FHIR: Fast Healthcare Interoperability Resources

FHIR was initiated in response to, among other pressures, HL7v3's failure to gain eligibility for meaningful use funding under the 2009 HITECH Act. FHIR is being developed using RESTful architecture and existing, popular internet standards.

FHIR Development Process

In contrast to the earlier HL7 standards, FHIR is being developed not using the ad-hoc approach of HL7v2 nor the rigid model of HL7v3, but rather the incremental and iterative agile development methods described above.

FHIR Artifacts

This section describes the design philosophy of objects in the FHIR standard. A number of rules or recommendations are presented that aim to establish requirements for object, or resource, attributes. At the time the article was written, 32 of a future expected "approximately 150"[1] resources have been defined in the standard so far. FHIR's resource types can be compared to HL7v3's "Common Message Element Types" but there are substantially fewer defined for FHIR thus far.

Criticism of FHIR

The authors note that resource types and communication methods are defined by FHIR, but entity relationships are not; they suggest that this could lead to future problems with interoperability. They point out that "resource aggregations", their associated behaviors, and their relationship to document entities are not yet defined in FHIR. This suggests that the relationship between FHIR and the Clinical Document Architecture is not well-defined, but the authors are not clear on this point.

A hybrid approach

The authors suggest that FHIR takes an ideal approach that bridges a gap between the highly localized HL7v2 development model and the overwhelmingly global HL7v3 model. That said, they express concern that neither the ontology nor the mapping of FHIR entity mapping to the RIM is clearly defined. They question the need for mapping to the RIM because "there are few if any real-world implementations of HL7 v3"[1], suggesting that they feel the usefulness of the RIM is constrained to HL7v3.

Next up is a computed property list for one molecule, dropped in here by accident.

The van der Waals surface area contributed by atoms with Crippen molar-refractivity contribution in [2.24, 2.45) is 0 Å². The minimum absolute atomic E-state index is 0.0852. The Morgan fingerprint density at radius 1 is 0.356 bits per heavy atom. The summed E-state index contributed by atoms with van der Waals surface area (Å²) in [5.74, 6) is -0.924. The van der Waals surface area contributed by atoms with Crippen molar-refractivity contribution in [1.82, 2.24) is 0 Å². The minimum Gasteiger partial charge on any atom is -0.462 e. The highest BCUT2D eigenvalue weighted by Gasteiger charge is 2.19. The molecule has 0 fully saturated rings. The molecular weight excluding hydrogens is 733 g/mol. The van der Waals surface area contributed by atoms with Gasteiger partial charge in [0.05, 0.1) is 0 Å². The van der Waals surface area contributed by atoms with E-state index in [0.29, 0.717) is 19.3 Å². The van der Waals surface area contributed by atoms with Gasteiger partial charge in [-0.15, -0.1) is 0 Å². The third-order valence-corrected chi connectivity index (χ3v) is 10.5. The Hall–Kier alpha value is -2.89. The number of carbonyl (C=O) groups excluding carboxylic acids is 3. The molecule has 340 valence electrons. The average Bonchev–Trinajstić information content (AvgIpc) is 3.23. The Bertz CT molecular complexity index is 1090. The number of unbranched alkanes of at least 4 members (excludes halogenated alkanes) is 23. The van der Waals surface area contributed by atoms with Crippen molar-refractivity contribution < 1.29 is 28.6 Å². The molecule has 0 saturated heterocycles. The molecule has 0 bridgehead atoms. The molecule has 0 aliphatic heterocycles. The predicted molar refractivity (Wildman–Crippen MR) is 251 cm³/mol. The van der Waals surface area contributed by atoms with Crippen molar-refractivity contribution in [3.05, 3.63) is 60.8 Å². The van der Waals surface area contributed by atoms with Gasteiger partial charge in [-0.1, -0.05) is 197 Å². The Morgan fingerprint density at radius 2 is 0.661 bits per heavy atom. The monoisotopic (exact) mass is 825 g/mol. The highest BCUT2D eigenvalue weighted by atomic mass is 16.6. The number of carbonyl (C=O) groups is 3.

The authors restate the ground that the article covered. They reemphasize that the standard specification is incomplete but express optimism and confidence that it will provide for improvements in healthcare IT interoperability in future.

Reviewer Impression

The article was quite interesting. The sections regarding the history of HL7 standards and describing the technologies and practices being used to specify and implement FHIR are fascinating for their historical and technical content.

However, I found in the latter half of the article, that is, the section entitled "FHIR: Fast Healthcare Interoperability Resources", many definitions were missing; a vaguely attributed quotation was given without citation; the reasoning was difficult to follow; and as a consequence the conclusions were not particularly convincing. Additionally, the tone of this section seemed overwhelmingly pessimistic and negative toward FHIR, in contrast with the rest of the paper which seemed neutral but optimistic.

In any case, this section was so disjointed in content and tone compared with the clearly-written first half that I concluded that the authors likely did not collaborate closely on the final product.

I ultimately regard this paper as a good overview of the history of HL7 standards and how they have impacted the industry, and also a good introduction to the FHIR standard, but suggest the reader take the second half with a grain of salt.


  1. 1.0 1.1 1.2 1.3 1.4 1.5 1.6 Bender, D., & Sartipi, K. (2013, June). HL7 FHIR: An Agile and RESTful approach to healthcare information exchange. In 2013 IEEE 26th International Symposium on Computer-Based Medical Systems (CBMS) (pp. 326-331). IEEE. http://dx.doi.org/10.1109/CBMS.2013.6627810